Mental health referrals for adolescents were up 134 per cent in 2021 compared to the start of the pandemic, which saw children locked away in isolation for almost a year. Psychiatric waiting lists have increased from weeks to months. There is a chronic shortage of social workers. Teachers report being unable to cope with the mental health crisis among their students. Nearly £1 billion has been cut from government funding for the Early Intervention Grant. Child and Adolescent Mental Health Services have seen a 23.5 per cent decrease in spending per person between 2015 and 2021.
On 20 July, Marcus Rashford tweeted that he had heard the Spectator was ‘planning to run a story on me tomorrow about how I have benefitted commercially in the last 18 months’. He made it clear that he had not in fact made any money from his campaigns to provide children with food, books and shelter. The article never appeared in the Spectator. On 5 August, the comedian Dannie Grufferty revealed she was the source of the bogus story, and had spent months fooling the magazine into almost running it.
In his interview with Laura Kuenssberg on Tuesday evening, Dominic Cummings described a battle for control over Boris Johnson between himself and Carrie Symonds, now the prime minister’s wife. He lost. We know he lost because to the victor the spoils and to the loser a 7 p.m. interview on BBC2.
Last weekend, Premier League sides, media organisations, and sporting and political figures adhered to a social media boycott held to recognise the failure of sites such as Twitter and Facebook to tackle racism in football. From Friday to Monday, only a handful of organisations didn’t go along with the idea. One journalist was clearly sticking to the boycott until the news broke about Manchester United fans protesting against the Glazer family’s ownership of their club, causing their game against Liverpool to be postponed, at which point the journalist returned to Twitter to cover it, highlighting the inanity of the whole performance.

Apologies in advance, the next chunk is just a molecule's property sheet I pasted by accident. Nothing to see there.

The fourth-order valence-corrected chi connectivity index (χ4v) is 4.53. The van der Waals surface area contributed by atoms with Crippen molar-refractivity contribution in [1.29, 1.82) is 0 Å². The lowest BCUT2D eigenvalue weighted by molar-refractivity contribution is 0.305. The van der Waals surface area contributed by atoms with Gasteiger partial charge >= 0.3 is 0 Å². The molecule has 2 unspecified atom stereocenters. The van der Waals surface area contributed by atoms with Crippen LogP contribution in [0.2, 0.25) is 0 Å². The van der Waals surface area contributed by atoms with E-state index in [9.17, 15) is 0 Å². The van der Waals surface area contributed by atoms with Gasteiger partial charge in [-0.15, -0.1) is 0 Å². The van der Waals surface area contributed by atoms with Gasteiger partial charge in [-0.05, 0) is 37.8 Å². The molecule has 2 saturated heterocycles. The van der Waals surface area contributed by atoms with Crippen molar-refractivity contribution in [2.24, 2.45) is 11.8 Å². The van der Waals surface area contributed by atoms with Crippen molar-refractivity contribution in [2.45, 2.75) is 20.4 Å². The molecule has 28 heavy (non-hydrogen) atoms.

Covid-19 has taken more than 100,000 lives in the UK. Restrictions mean that no more than thirty people can go to a funeral. But a funeral is not supposed to be a small, intimate affair, in the way a wedding or baptism can be. There’s a Congolese saying: ‘A family doesn’t bury its dead on its own.’ But what do you do when a community can’t come together, whether financially or spiritually, to aid a mourning family?
For months, Nigel Farage has been maintaining a solitary watch on the south coast of England, looking out for small boats of migrants arriving on the beaches and filming them with his camera phone.
On Friday – when the Conservative government was attempting to shrug off another day of scandal focused on the housing minister, Robert Jenrick – the Labour Party leadership decided it was the perfect time to take a swing at the left. Rebecca Long-Bailey was sacked as shadow education secretary for retweeting a link to an interview in the Independent with the actor Maxine Peake, in which Peake claimed, incorrectly, that ‘the tactics used by the police in America, kneeling on George Floyd’s neck, that was learnt from seminars with Israeli secret services.’
AfCON features European-based players and European managers, but it resolutely sticks to its awkward calendar, taking place every other January, unlike most international tournaments, which are fitted in between the seasons of the major European leagues. It always finds a way to overcome crises: when Morocco withdrew as host because of the Ebola epidemic, Equatorial Guinea stepped into the breach. AfCON also unites the African diaspora in a way that no other international football tournament can.